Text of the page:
SHARING THE JOY: South Africa's Minister of International Relations and Cooperation Maite Nkoana-Mashabane (left) receives congratulations after South Africa won a non-permanent seat on the UN Security Council on October 12, 2010 (SHEN HONG)
The reform of the UN Security Council is an extremely complex issue. As intergovernmental negotiations focus more on core problems after five rounds of negotiations, differences still outweigh consensus—making prospects for agreement not very bright.
Fierce competition will be inevitable during the reform of the Security Council. The number of members and veto power are the key issues of the reform. These matters touch on the redistribution of power in the most prestigious organization of the international system. It is a matter of status and dignity for a country. What the members are competing for are strategic resources. Therefore, it has obvious features of a zero-sum game. One country's gain is another country's loss. That's why it is difficult to reach a compromise.
Moreover, the reform is being used as a bargaining chip by major countries to achieve its strategic interests. This situation means that reform of the UN Security Council will be very hard to accomplish.
Structural problems in the international system make the reform even more difficult. Regarding the UN Security Council reform, countries can be divided into four groups according to their stance on this issue—radicals, conservatives, moderates and promoters. Among them, the radicals are the focus of the dispute.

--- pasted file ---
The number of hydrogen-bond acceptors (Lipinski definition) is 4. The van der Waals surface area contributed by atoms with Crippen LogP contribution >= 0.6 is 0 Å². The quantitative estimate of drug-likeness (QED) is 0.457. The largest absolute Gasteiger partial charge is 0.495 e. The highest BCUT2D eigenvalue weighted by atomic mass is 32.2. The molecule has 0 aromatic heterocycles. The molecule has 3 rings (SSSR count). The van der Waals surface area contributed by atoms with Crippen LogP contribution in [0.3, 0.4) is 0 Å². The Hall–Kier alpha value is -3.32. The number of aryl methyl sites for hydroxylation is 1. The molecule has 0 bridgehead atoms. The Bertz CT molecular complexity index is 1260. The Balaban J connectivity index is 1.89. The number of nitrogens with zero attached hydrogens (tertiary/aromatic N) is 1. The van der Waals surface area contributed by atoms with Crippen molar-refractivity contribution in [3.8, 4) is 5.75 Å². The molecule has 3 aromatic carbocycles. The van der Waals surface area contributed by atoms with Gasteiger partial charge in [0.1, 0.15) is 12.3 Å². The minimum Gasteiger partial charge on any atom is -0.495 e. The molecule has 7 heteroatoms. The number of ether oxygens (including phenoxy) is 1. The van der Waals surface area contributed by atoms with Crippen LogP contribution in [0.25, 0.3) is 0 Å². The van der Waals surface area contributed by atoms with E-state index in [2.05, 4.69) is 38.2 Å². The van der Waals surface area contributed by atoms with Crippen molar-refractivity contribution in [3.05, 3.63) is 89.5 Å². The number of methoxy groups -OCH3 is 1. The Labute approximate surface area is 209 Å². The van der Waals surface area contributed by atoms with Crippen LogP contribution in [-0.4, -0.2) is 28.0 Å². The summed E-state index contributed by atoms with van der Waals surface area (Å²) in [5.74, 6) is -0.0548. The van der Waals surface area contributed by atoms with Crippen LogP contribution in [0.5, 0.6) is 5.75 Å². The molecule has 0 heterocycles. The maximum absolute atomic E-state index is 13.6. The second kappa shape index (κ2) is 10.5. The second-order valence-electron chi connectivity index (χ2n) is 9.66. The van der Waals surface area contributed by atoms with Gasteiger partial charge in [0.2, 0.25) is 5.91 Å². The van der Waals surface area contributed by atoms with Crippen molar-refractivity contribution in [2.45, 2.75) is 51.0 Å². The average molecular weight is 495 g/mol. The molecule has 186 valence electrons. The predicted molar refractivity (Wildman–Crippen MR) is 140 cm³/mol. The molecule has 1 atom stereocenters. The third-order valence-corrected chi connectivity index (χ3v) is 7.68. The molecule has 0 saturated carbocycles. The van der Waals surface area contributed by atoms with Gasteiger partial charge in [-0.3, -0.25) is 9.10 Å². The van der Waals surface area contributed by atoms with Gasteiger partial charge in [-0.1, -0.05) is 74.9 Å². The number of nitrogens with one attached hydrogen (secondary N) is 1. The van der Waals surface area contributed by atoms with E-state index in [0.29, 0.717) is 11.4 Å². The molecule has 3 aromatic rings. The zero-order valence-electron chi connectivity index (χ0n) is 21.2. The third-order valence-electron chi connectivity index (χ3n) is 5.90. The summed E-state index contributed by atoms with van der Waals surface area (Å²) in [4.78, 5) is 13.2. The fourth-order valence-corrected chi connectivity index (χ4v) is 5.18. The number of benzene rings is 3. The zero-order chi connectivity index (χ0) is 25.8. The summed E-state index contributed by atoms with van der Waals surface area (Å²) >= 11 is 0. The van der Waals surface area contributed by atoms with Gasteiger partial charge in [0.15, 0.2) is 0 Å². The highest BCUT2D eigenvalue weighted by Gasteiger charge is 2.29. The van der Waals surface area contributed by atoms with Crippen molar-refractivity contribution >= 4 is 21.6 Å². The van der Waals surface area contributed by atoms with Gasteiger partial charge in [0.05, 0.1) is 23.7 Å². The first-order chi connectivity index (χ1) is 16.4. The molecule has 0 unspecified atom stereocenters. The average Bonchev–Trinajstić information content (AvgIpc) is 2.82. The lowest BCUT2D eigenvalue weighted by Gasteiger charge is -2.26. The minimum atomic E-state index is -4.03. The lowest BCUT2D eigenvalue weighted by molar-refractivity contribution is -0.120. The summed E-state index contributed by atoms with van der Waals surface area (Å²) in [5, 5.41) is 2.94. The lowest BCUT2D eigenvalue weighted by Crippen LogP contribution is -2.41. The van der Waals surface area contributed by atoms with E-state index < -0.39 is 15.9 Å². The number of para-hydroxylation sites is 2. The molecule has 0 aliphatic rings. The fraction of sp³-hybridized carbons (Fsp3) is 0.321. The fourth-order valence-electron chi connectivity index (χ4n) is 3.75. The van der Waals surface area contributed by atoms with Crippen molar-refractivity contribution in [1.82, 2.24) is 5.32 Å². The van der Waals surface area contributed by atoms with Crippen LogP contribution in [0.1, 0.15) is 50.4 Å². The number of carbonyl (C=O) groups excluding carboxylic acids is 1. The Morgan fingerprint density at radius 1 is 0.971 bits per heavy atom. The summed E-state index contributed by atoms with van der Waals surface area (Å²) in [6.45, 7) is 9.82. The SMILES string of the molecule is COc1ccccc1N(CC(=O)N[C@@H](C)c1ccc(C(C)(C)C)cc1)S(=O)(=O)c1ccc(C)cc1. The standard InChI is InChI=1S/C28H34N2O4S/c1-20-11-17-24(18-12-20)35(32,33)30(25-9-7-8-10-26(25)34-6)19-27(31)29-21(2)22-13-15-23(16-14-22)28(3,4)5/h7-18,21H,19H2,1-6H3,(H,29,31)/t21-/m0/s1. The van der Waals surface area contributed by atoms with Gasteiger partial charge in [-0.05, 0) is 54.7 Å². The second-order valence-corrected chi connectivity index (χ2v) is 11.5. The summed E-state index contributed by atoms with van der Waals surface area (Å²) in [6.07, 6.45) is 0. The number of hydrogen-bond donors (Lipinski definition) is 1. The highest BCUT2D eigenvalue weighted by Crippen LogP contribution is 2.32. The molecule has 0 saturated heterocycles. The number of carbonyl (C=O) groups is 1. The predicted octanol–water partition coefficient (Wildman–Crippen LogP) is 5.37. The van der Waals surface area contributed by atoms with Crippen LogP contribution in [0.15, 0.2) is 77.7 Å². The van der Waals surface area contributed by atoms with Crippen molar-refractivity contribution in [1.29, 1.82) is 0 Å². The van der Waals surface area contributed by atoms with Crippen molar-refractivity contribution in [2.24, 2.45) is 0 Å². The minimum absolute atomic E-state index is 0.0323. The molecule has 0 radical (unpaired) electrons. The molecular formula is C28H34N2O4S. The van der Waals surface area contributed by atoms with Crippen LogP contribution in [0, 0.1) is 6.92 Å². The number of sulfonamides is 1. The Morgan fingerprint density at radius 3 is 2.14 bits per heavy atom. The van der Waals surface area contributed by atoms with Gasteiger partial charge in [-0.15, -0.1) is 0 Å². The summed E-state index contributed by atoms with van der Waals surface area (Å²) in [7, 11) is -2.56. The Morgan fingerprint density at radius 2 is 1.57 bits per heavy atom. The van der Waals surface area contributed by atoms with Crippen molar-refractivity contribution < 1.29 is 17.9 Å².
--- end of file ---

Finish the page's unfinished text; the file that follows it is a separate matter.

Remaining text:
Radicals consist of two types of countries. The first type comprises developed countries that were defeated in World War II and subsequently became economically and politically strong. Japan and Germany belong to this group. They are eager to reform the current international system and thoroughly get rid of their historical burden by becoming permanent members of the UN Security Council. The second type comprises emerging countries, such as India and Brazil. They are political radicals in international relations. They are eager to increase their political power and status by becoming Security Council permanent members. It is only natural that these two groups have worked together to achieve their shared goal. But the countries' radical actions have hindered their progress.
Of the five permanent members, all of which support the reform, Britain and France are relatively more active. But as countries with vested interests, they are also subject to the impact of any reform. In addition, they have their own problems and concerns. Therefore, they have adopted a conservative stance regarding the reform.
Some other countries are at a relative disadvantage as they compete for permanent seats. However, they don't want to see their regional competitors win. They also hope to have an opportunity to get permanent seats. Their policies are quite moderate, and they have formed the Uniting for Consensus movement to restrain radical countries.
Some UN agencies and nongovernmental organizations form the fourth group—the promoters—based on their desire to maintain and promote multilateralism.